How to Solve Problems

Here at Fedcap, we solve problems for a living. Every day, every person who works in one of the agencies of the Fedcap Group strives to solve some of the biggest problems in our society: eliminating barriers to economic well-being. We do it by serving individuals and by influencing whole systems through a variety of lenses. This mission is the backdrop for every decision we make and every action we take. And every day, we are making a difference for the hundreds of thousands of people we touch.

Every decision we make in service to our work must be deliberately and thoroughly vetted.  We need brilliant thinkers working at full-throttle to come up with innovative and as-yet untried ideas that we can test, revise, and implement, and which, ultimately, will influence the lives of the individuals we serve and the systems we influence.

The quality of the work we do depends on the quality of our thinking. If our thinking and our decision making is uniformed or distorted, then the solutions we create will be shoddy in equal measure to the thinking—or lack of same—that went into it.

Excellence in thought about any problem we are attempting to solve—from improving an internal process to tackling a societal issue as complex as poverty—is a deliberate and well-calculated activity that we systematically cultivate throughout our organization. For every interview for a new hire, every meeting, every presentation, every discussion, we require structured thinking and high standards of reason and rationale.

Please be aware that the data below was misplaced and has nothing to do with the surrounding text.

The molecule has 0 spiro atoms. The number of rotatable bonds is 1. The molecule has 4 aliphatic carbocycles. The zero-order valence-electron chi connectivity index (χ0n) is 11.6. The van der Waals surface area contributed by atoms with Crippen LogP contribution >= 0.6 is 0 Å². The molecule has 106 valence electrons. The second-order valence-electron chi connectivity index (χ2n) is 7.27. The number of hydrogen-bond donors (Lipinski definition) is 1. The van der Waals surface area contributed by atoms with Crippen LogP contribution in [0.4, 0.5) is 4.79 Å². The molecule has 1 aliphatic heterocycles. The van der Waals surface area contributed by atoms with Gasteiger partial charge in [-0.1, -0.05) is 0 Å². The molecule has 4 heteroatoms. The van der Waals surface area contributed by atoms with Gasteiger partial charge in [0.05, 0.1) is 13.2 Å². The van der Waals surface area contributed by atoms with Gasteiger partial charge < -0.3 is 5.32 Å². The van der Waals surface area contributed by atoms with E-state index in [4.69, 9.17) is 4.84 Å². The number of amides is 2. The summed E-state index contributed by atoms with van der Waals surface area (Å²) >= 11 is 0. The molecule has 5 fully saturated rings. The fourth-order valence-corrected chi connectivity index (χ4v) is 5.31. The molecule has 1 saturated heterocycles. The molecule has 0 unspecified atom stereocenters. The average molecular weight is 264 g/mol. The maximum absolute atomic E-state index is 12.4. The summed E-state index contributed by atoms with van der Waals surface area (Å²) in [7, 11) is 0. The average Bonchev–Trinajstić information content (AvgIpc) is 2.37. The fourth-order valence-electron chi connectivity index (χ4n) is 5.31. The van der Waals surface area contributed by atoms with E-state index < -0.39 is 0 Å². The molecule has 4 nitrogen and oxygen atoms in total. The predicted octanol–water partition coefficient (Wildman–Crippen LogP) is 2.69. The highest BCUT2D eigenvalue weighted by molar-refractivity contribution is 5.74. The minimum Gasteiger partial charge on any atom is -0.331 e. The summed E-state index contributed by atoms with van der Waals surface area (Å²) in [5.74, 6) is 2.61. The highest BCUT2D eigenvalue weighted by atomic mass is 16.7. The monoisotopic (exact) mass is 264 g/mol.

As a leader, I want my thinking to be consistently challenged. I want to be questioned with clear and precise arguments. I don’t want to indulge logical fallacies, such as “reason” based on emotion or vagueness or even on personal experience unless that experience has best evidence research as proof behind it. I expect every employee at every level to perform with well-reasoned thought that has been tested against the highest standards and criteria. And I expect everyone to impose the discipline and monitoring it takes to test their own thinking so I don’t have to.

It is only by calling on the highest standards of thinking that we will be able to solve the problems we strive to solve.  And it is only by clearly and explicitly outlining those standards and criteria that we can then apply best thinking and execute actions that will lead to success.

How do you ensure that those you work with are employing the best and highest thinking when working to solve problems?